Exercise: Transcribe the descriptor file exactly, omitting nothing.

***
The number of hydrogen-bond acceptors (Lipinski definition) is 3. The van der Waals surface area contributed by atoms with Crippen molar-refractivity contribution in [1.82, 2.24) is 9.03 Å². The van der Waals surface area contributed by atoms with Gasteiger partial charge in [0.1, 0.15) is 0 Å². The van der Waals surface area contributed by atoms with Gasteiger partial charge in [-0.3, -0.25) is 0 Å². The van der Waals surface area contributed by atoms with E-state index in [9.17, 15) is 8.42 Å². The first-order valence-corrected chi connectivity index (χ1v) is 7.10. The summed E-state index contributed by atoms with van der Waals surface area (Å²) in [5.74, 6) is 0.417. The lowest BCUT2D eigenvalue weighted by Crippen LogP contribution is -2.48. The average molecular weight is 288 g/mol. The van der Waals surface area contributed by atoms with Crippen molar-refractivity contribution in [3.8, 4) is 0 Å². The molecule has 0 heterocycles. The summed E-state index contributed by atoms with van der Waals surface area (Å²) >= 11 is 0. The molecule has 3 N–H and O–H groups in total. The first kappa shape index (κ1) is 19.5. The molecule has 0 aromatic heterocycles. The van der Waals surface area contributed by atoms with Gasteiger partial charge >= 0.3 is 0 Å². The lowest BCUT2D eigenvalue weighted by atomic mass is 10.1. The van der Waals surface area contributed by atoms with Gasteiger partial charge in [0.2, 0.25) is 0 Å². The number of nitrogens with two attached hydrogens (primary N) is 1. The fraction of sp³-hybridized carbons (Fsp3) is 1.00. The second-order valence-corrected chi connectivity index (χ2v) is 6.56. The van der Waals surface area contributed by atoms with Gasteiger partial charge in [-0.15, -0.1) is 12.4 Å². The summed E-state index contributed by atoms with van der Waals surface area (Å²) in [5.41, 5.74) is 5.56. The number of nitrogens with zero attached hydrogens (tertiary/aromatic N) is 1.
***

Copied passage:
The number of hydrogen-bond acceptors (Lipinski definition) is 3. The van der Waals surface area contributed by atoms with Crippen molar-refractivity contribution in [1.82, 2.24) is 9.03 Å². The van der Waals surface area contributed by atoms with Gasteiger partial charge in [0.1, 0.15) is 0 Å². The van der Waals surface area contributed by atoms with Gasteiger partial charge in [-0.3, -0.25) is 0 Å². The van der Waals surface area contributed by atoms with E-state index in [9.17, 15) is 8.42 Å². The first-order valence-corrected chi connectivity index (χ1v) is 7.10. The summed E-state index contributed by atoms with van der Waals surface area (Å²) in [5.74, 6) is 0.417. The lowest BCUT2D eigenvalue weighted by Crippen LogP contribution is -2.48. The average molecular weight is 288 g/mol. The van der Waals surface area contributed by atoms with Crippen molar-refractivity contribution in [3.8, 4) is 0 Å². The molecule has 0 heterocycles. The summed E-state index contributed by atoms with van der Waals surface area (Å²) >= 11 is 0. The molecule has 3 N–H and O–H groups in total. The first kappa shape index (κ1) is 19.5. The molecule has 0 aromatic heterocycles. The van der Waals surface area contributed by atoms with Gasteiger partial charge >= 0.3 is 0 Å². The lowest BCUT2D eigenvalue weighted by atomic mass is 10.1. The van der Waals surface area contributed by atoms with Gasteiger partial charge in [0.2, 0.25) is 0 Å². The number of nitrogens with two attached hydrogens (primary N) is 1. The fraction of sp³-hybridized carbons (Fsp3) is 1.00. The second-order valence-corrected chi connectivity index (χ2v) is 6.56. The van der Waals surface area contributed by atoms with Gasteiger partial charge in [-0.15, -0.1) is 12.4 Å². The summed E-state index contributed by atoms with van der Waals surface area (Å²) in [5.41, 5.74) is 5.56. The number of nitrogens with zero attached hydrogens (tertiary/aromatic N) is 1.